Foreword By William F. Nolan
Science Fiction and Fantasy
Release Date: November 30, 2020
Publisher: Fahrenheit Books
About the Book:
Available 30 November 2020 for the 100th anniversary year of the birth of Ray Bradbury
Venus Remember - "All Summer in a Day" by Ray Bradbury and the inspired sequel "When the Rain Stops" by Jason Marchi
"There's life on Venus! See for yourself... in two haunting, spectral stories of cold rain, poisoned jungle, and sickened hearts, penned by Ray Bradbury and Jason Marchi. As refreshing as an out-of-nowhere shower on a sun dazzling day." – Joe Hill, New York Times Bestselling author of Heart-Shaped Box and Horns, among others.
NINE YEAR OLD Margot remembers the sun. "[A] yellow crayon or a coin large enough to buy the world with . . . a warmness, like a blushing in the face, in the body, in the arms and legs and trembling hands." In Ray Bradbury's revered short story, "All Summer in a Day," the last time Margot saw the sun was when she was four years old and still living on Earth. After her family moved to Venus a year later, she longed to see the sun again and to feel its warmth on her skin. On the one day every seven years when it stops raining on Venus and the sun breaks through the perpetual cloud cover to brighten the landscape for a brief two hours, Margot is locked away in a dark closet by her jealous classmates. Readers familiar with the graceful and poetic writing of Ray Bradbury – and those new to his literary magic – will find themselves empathetic toward a young girl who is kept from feeling and seeing the sunlight by her mean-spirited peers. Jump forward in time and meet Margot at 16. In the story "When the Rain Stops," Jason Marchi provides one plausible and satisfying answer to the question left in readers' minds at the end of Bradbury's classic tale of aloneness – whatever happened to Margot?
About the Authors:
Ray Bradbury is one of the most celebrated writers in all of American literature. His best-known works include Fahrenheit 451, The Martian Chronicles, The Illustrated Man, Dandelion Wine, The Halloween Tree, and Something Wicked This Way Comes. During his 70-year creative career he also wrote for the theater and the cinema, including the screenplay for John Houston’s film adaptation of Herman Melville’s classic novel, Moby Dick. He adapted sixty-five of his own short stories for the television anthology series The Ray Bradbury Theater, and won an Emmy for his teleplay adaptation of The Halloween Tree. As he did with other creative luminaries of his time, Bradbury became friends with Walt Disney, and in 1964 was invited to designed the interior of the United States Pavilion at the New York World’s Fair. He later designed the interior of the Spaceship Earth Building at Disney’s Epcot Center in Florida, and served as a conceptual consultant to Jon Jerde Partnership, an architectural firm in Southern California. In 2000, Mr. Bradbury was honored by the National Book Foundation with a medal for Distinguished Contribution to American Letters. Born on August 22, 1920, Mr. Bradbury died on June 5, 2012 at the age of 91. Visit Mr. Bradbury’s website at www.raybradbury.com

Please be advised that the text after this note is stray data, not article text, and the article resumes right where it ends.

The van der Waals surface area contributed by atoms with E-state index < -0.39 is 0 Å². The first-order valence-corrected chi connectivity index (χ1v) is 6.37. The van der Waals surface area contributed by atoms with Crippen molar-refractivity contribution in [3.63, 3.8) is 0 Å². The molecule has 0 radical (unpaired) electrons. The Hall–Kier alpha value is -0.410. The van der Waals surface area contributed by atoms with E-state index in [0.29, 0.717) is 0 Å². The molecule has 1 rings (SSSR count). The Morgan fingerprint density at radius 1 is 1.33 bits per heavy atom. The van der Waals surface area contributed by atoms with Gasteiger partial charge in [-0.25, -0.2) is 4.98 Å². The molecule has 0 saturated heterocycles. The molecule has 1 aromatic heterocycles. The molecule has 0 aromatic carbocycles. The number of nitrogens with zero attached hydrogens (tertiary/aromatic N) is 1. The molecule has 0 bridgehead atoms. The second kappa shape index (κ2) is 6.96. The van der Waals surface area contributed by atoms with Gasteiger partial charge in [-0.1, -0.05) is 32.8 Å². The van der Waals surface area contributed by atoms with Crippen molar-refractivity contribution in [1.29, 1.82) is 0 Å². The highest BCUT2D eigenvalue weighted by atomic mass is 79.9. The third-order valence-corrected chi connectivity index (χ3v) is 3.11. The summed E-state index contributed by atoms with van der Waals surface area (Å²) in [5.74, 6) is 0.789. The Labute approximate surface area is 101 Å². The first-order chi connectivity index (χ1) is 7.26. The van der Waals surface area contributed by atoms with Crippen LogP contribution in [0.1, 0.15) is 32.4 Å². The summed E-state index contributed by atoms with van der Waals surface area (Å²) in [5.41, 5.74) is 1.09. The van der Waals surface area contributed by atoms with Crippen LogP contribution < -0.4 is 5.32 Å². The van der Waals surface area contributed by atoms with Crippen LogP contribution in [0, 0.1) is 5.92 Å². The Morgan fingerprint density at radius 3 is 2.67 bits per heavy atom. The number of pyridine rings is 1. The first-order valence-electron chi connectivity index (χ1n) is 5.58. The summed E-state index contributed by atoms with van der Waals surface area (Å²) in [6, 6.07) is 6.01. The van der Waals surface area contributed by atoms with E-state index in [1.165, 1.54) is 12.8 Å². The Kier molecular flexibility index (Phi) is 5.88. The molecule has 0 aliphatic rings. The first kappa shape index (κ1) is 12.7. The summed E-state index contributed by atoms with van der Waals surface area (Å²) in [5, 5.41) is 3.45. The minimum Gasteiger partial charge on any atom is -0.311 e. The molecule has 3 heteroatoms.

Jason J. Marchi made his creative writing debut in 1988 in the pages of Amazing Stories, Weird Tales Magazine, and Pandora, followed by additional fiction sales to Verbicide and Futures Mysterious Fiction Magazine, among others. His first book, a poetry collection, was published in 2010, followed by his first children’s book The Legend of Hobbomock: The Sleeping Giant in 2011, the latter which became a regional Barnes & Noble bestseller. His second picture storybook, The Growing Sweater, appeared in 2014 and won fourteen awards. Mr. Marchi also worked as an assistant developmental editor for a set of Grolier encyclopedias, and a division The McGraw-Hill Companies. In 1998 he founded and directed the New Century Writer Awards, which operated in close association with Francis Ford Coppola’s Zoetrope: All-Story magazine until 2003. His next books, three collections of fantasy, horror, and science fiction stories, are slated for publication over the next few years, beginning in 2021. Jason lives and writes in his boyhood home in Guilford, Connecticut. Visit www.jasonjmarchi.com
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